Dear Brothers and Sisters
I’m sure I’m not the only one feeling the burden of our social isolation, especially when it means that we’re not able to worship in fellowship in church. But I’m sure that God has lessons for us to learn if we will only keep our spiritual eyes and ears open, some personal and some corporate, some spiritual and some socially.
For me these last two weeks have probably been the toughest in my ministry and certainly the hardest run up to Easter I’ve ever experienced: Adding the virus and resulting lockdown, with all the attendant extra information and sudden and rapid developments of new ways of being a church that continues to worship in and witness to and serves our community has made the normal timescale to prepare and deliver Easter celebrations almost impossible.
I love Easter, it celebrates the greatest moment in history and offers the greatest hope and joy in life, but this year the extra challenges led a part of me to just not want to be bothered, to retreat into myself and just look after my own faith in my own way. But I praise God for you my brothers and sisters here in Weaverham, for your prayers, encouraging emails and cards and especially your patience, it has been invaluable in helping me to keep going.
So my apologies that there is no service this Good Friday, I just couldn’t get there, but there are real opportunities to celebrate the resurrection and to share a remembrance of Christ’s sacrifice for us. I will detail them briefly here and then get on with my reflection.
Easter Sunday morning, if you’re up for it (pardon the pun).
10:00am:- Churches together in Britain and Ireland are asking Christians across the country to “Sing the Resurrection”. Inspired by the Italian’s singing during their lockdown Premier Radio will play two classic resurrection hymns “Thine Be the Glory” and “Jesus Christ Is Risen Today” and we are invited to stand in our gardens or on our porches and sing those two hymns.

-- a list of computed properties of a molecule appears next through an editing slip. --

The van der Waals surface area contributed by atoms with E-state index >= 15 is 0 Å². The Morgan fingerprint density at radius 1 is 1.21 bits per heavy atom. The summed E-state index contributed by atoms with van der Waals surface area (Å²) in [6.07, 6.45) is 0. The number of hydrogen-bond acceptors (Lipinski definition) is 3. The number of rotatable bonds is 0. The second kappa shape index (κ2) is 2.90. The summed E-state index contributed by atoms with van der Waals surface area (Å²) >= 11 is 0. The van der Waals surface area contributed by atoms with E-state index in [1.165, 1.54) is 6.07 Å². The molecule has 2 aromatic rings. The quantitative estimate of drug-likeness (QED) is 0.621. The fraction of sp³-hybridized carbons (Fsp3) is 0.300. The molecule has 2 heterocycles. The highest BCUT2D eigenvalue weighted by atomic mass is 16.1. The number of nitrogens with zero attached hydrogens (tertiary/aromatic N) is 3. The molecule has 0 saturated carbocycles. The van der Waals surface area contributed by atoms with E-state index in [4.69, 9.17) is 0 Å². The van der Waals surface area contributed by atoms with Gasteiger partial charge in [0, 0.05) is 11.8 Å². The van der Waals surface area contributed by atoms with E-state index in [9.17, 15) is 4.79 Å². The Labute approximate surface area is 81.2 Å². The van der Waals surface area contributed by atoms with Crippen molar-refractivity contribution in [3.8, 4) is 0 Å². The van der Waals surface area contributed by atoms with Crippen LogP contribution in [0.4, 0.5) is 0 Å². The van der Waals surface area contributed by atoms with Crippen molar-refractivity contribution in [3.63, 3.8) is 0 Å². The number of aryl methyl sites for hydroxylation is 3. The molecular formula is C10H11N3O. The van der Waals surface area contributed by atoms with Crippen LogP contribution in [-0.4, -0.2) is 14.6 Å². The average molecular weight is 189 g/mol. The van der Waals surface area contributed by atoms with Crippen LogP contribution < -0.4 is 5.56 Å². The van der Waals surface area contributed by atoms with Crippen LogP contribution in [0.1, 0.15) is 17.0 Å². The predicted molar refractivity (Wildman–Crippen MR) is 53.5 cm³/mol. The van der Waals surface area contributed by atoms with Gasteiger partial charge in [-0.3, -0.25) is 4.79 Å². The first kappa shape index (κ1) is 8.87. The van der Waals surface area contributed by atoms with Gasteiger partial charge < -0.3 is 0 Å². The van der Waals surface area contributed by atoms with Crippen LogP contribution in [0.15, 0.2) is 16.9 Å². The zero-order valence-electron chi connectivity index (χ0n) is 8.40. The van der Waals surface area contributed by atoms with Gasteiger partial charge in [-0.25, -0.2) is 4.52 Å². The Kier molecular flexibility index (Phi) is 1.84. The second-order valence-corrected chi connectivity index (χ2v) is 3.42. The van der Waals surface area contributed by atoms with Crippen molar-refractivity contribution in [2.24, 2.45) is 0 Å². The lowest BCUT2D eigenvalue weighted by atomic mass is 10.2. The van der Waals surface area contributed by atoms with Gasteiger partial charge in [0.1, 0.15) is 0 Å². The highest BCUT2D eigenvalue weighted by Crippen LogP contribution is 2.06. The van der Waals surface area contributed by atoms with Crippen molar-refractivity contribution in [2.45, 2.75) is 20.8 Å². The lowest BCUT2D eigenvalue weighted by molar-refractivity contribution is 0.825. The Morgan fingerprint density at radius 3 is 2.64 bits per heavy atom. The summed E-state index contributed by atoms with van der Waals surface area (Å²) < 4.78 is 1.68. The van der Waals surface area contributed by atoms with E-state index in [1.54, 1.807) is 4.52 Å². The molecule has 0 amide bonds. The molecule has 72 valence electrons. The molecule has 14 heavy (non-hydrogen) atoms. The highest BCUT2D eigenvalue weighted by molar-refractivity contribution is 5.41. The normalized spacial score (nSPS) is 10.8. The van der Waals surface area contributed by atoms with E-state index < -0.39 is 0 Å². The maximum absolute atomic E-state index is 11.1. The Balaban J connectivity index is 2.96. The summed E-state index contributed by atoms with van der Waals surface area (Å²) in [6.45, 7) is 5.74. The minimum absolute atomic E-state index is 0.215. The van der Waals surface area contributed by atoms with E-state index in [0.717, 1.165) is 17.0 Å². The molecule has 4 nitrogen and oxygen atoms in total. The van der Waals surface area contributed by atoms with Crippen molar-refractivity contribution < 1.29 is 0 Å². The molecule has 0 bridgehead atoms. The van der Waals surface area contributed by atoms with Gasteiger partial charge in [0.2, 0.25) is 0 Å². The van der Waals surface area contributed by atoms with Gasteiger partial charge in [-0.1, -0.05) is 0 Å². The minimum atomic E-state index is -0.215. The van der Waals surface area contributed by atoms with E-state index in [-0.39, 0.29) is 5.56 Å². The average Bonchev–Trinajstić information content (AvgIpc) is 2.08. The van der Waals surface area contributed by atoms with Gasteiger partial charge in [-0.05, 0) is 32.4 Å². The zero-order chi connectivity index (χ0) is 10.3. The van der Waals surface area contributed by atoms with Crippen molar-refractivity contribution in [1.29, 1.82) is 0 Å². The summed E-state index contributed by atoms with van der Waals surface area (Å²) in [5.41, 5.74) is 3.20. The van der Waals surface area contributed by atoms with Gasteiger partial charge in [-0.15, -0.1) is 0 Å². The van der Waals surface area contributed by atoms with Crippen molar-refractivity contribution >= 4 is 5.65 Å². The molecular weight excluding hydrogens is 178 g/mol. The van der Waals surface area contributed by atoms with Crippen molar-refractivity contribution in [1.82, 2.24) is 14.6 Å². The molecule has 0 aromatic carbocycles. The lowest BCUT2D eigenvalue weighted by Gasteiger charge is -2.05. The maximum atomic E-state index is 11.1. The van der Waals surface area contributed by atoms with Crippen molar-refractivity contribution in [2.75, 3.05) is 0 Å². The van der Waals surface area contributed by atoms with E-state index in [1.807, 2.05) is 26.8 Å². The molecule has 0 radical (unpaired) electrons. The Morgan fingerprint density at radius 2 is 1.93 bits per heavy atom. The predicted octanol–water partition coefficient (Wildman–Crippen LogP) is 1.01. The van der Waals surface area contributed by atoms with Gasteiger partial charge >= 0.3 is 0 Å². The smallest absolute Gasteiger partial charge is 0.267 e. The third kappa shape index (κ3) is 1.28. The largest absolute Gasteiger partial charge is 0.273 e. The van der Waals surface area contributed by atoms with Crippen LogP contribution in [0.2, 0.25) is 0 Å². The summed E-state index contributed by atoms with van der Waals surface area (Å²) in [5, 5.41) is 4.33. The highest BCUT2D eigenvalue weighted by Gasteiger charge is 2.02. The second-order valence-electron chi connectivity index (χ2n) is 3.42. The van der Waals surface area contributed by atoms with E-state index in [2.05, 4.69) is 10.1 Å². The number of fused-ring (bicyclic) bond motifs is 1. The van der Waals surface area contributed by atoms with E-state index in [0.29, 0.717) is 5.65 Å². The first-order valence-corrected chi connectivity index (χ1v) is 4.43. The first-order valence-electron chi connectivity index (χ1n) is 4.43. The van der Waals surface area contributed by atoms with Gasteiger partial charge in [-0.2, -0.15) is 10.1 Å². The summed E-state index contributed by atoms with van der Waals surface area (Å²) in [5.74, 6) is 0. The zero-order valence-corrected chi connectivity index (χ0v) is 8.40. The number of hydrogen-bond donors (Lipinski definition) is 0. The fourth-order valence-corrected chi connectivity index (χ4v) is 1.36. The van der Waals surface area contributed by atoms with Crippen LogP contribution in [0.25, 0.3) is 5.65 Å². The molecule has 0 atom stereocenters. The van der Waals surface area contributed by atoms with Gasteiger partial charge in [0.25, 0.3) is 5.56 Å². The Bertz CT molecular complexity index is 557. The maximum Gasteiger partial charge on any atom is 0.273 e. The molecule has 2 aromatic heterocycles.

10:30am:- I will lead a “communion” service over Zoom. During that service we will reflect on the wonder of Jesus’ offering of Himself on the cross, the joyful hope of His resurrection and the New eternal life that we can enjoy with God forever. We cannot celebrate Holy Communion, but we can celebrate our Lord’s last supper, which after all is what He actually asked us to do. So please have some form of bread and wine or fruit juice or grape with you if you are able to join the meeting.
It seems to me that we are living a prolonged period of Easter Saturday. For the first disciples it must have been crushing and disorientating making sense of what happened and the way they had been robbed of their Lord, teacher and friend. But they had each other for company and whilst we may be physically separate we do still have each other, this is one of the reasons why I have been happier about using Zoom for a service and not something like YouTube. There are plenty of churches offering services but Zoom enables us to be with each other.
Another way I have been “with” people is in the way they have stepped up and supported the life of our church, I keep starting to write a thank you at this point but the list keeps growing and then I worry that I’ll miss someone out, so I’ll just say thank you to everyone.
This week Chris has written an excellent Easter reflection building on the psalm I referenced last week and Sue has helped us in our reflections this week and Stephen and Sue will have reflections for us over the next two weeks.
So I will end here with a verse that sums up all this supportive fellowship and encourages us to keep on in the faith.
Ephesians 5:1, 18b-20
“1Therefore be imitators of God, as beloved children; 2and walk in love, just as Christ also loved you and gave Himself up for us, an offering and a sacrifice to God as a fragrant aroma. … but be filled with the Spirit, 19speaking to]one another in psalms and hymns and spiritual songs, singing and making melody with your heart to the Lord; 20always giving thanks for all things in the name of our Lord Jesus Christ to God, …”
God will show us the path of life: in His presence is the fullness of joy: and at His right hand there is pleasure for evermore. So may God give you His comfort and His peace, His light and His joy, in this world and the next;
and the blessing of God almighty the Father, the Son and the Holy Spirit, be with you and remain with you always.
A Reflection for Holy Week and Easter Sunday